“Apple Computer today introduced the first Video IPod, expected to be popular among porn fans with excellent eyesight”- from the Borowitz Report
This is a ring of truth to that though as the I-Pod morphed yet again: Apple’s Jobs Unveils Video iPod. Of course, millions of Gen XYZ’ers are gonna be scamming for these for the holidays, regardless of how much more mileage they can get out of these hip little white devices as opposed to other MP3 players or even earlier versions of the Pod. See, it’s the HOTTEST version of the Pod with the NEWEST features. For many buyers, any kind of tweak is gonna get them salivating for the thing.
But it isn’t any little change we’re talking about here. Most players look like the old Atari game systems with the no-frills titles in boring fonts and background colors. the V-Pod isn’t the first time that color and animation has been added but it’s special because it’s Apple, still the faraway leader in the field, and because they inked a deal with Disney. Jack Shafer of Slate, one of the smartest media critics around, is more impressed with the press’s gullibility and Job’s excellent snake-oil skills than he is with the product itself: see The Apple Polishers. He does have a point but there is something to the V-Pod that’s different and special.
ABC News (which Disney owns) wasted no time trumpeting this nifty little device, not emphasizing too much that there’s very limited programming available on it now as Richard Siklos noted in the NY Times: Cool, a Video iPod. Want to Watch ‘Lost’?. In addition, as the Wall Street Journal notes, the download time for a TV program is excessive and the picture quality is far from ideal: TV Downloads May Undercut ABC Stations
Some of the worthy hoopla though is that idea that you can grab and watch programs when you like and pay for the privilege too. That’s not how TV traditionally works and this does make a new wrinkle in the medium, as the WSJ article also notes, while also adding that some of the station affiliates aren’t thrilled that they were left out of the discussions for this.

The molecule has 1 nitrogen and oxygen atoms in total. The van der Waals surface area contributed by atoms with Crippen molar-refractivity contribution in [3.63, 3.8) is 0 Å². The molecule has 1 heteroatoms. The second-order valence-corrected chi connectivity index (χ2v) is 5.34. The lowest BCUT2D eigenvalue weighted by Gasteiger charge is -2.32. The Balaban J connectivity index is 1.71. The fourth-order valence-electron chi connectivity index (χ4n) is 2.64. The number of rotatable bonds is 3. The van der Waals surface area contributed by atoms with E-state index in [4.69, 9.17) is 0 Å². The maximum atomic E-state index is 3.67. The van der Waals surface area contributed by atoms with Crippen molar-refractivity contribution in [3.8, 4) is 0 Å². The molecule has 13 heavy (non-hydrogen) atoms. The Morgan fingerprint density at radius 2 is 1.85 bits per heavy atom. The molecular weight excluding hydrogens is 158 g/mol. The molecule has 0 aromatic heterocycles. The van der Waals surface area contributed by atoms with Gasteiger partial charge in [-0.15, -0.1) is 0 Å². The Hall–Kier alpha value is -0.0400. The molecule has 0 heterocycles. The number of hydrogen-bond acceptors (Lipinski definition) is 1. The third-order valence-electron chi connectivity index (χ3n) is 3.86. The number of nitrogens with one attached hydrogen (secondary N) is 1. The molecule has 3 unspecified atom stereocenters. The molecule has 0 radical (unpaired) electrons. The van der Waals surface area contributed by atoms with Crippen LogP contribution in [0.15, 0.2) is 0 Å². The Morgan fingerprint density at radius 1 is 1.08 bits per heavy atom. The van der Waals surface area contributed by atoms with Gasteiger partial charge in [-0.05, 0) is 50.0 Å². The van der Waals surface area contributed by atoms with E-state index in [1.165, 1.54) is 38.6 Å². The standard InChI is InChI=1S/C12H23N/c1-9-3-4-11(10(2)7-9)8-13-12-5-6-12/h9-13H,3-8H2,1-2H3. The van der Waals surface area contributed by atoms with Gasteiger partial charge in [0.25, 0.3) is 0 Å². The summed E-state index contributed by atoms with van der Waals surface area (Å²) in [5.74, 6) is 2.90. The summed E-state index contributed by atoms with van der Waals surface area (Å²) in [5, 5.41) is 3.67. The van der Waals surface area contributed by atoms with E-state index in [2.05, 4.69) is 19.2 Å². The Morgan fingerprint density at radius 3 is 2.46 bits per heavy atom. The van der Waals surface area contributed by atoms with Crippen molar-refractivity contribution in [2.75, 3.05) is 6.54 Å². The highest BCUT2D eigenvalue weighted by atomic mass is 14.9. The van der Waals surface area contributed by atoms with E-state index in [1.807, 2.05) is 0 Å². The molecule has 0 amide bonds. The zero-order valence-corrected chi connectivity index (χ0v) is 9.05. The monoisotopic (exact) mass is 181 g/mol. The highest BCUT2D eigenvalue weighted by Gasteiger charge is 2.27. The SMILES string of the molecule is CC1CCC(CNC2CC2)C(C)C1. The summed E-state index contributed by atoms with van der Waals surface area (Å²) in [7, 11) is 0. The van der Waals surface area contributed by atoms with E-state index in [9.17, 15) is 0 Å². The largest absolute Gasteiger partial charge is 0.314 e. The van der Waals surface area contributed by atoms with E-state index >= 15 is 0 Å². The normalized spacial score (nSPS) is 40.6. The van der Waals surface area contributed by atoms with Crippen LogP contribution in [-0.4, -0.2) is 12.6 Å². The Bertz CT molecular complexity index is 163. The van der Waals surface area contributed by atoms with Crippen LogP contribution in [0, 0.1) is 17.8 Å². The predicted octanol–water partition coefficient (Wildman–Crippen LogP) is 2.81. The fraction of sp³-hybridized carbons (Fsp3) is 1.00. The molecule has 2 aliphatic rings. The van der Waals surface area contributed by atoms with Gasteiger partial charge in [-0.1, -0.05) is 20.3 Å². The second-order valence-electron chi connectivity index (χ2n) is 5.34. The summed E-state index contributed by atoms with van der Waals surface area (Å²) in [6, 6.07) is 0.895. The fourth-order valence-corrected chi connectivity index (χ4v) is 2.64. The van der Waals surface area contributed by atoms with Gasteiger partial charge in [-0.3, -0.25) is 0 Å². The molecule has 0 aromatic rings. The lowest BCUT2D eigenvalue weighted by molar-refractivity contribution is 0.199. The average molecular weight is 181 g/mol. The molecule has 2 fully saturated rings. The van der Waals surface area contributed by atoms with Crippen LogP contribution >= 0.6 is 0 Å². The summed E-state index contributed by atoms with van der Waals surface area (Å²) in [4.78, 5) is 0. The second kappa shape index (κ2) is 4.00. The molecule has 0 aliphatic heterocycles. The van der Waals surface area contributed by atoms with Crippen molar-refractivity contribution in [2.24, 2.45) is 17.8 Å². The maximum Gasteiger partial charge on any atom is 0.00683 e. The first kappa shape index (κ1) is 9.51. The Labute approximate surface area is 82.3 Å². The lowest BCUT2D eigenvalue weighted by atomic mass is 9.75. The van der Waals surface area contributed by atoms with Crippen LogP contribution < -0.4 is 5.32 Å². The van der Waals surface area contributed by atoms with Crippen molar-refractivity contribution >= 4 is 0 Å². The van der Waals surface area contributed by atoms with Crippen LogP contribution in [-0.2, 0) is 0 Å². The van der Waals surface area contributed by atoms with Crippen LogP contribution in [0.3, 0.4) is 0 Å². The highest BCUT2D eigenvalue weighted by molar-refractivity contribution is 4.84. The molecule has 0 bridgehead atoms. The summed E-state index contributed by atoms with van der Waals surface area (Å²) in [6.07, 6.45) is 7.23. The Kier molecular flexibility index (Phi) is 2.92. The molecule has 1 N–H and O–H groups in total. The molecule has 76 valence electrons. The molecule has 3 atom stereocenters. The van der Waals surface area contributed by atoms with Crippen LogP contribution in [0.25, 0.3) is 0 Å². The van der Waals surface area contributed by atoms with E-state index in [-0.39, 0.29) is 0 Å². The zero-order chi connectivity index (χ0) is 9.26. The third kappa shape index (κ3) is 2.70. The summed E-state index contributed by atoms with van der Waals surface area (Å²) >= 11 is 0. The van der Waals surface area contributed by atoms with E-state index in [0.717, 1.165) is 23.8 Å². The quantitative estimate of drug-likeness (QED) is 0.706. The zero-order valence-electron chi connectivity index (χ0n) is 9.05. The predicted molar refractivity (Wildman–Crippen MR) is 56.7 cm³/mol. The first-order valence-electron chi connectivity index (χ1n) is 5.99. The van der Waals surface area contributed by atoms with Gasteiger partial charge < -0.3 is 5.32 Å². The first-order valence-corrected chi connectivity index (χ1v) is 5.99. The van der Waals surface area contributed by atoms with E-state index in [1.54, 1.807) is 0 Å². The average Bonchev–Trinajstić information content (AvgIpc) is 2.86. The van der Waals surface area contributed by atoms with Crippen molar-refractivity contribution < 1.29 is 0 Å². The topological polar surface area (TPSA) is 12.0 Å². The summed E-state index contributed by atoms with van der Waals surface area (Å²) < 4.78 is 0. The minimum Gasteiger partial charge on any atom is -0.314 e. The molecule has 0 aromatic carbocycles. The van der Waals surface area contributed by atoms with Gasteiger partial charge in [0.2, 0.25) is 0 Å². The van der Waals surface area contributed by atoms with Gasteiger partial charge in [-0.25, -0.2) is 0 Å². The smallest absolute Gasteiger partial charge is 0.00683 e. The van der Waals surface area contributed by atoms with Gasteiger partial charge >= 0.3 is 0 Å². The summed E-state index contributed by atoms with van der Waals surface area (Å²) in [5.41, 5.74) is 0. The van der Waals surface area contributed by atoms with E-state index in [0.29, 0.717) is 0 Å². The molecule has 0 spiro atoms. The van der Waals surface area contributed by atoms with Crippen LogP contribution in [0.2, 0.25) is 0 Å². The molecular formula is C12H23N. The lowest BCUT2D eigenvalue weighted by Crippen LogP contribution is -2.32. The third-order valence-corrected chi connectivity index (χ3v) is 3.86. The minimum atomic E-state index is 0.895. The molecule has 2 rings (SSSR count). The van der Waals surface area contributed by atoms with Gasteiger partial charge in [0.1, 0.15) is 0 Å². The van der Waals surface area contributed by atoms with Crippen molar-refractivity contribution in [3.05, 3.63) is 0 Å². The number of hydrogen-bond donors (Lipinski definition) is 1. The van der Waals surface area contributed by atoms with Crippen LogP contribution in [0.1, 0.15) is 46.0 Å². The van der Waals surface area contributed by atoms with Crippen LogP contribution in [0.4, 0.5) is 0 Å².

To me, the obvious problem isn’t just the pic quality but the screen size itself. As Borowitz joked above, you’ll need 20/20 eyes to squint down and make out those cute little moving pictures on a screen that doesn’t quite measure larger than a finger. You think that it was bad enough blinking at your TV at home, how do you think your pupils will be after a few hours of staring at that tiny screen? Granted that gamers have done that already for a while but those games were made for the small devices while TV programs are made for larger screens. Unless you’ll rewind constantly, you’re going to miss a lot of detail and nuances in a show- what people are wearing, what are their facial expressions, what’s in the background, etc.. A lot of that is going to be lost and for films, where attention to detail is even greater, the viewer stands to lose out on even more.
But remember that this is a novelty for now and these thoughts are definitely not going through the heads of most consumers. What holds more promise for the TV or film medium isn’t just making them portable or viewed-at-will (you could already do that with VHS and DVD) but how they will be portable AND viewable to a reasonable degree. Some thought is going into that already as seen in this Washington Post article: Newspapers: The Future. Video newspapers that are constantly updated isn’t a crazy idea when, as the article notes, the publication can do it much cheaper than cranking out print copies.
Hell, you won’t even have to remember to haul it around with you as you may soon become your own media player. Chip implants are all good and well but how about Musical breast implants? Good idea but you have to wonder where that leaves the guys.
// Moving Pixels
"Full Throttle: Remastered is a game made for people who don't mind pixel hunting -- like we used to play.READ the article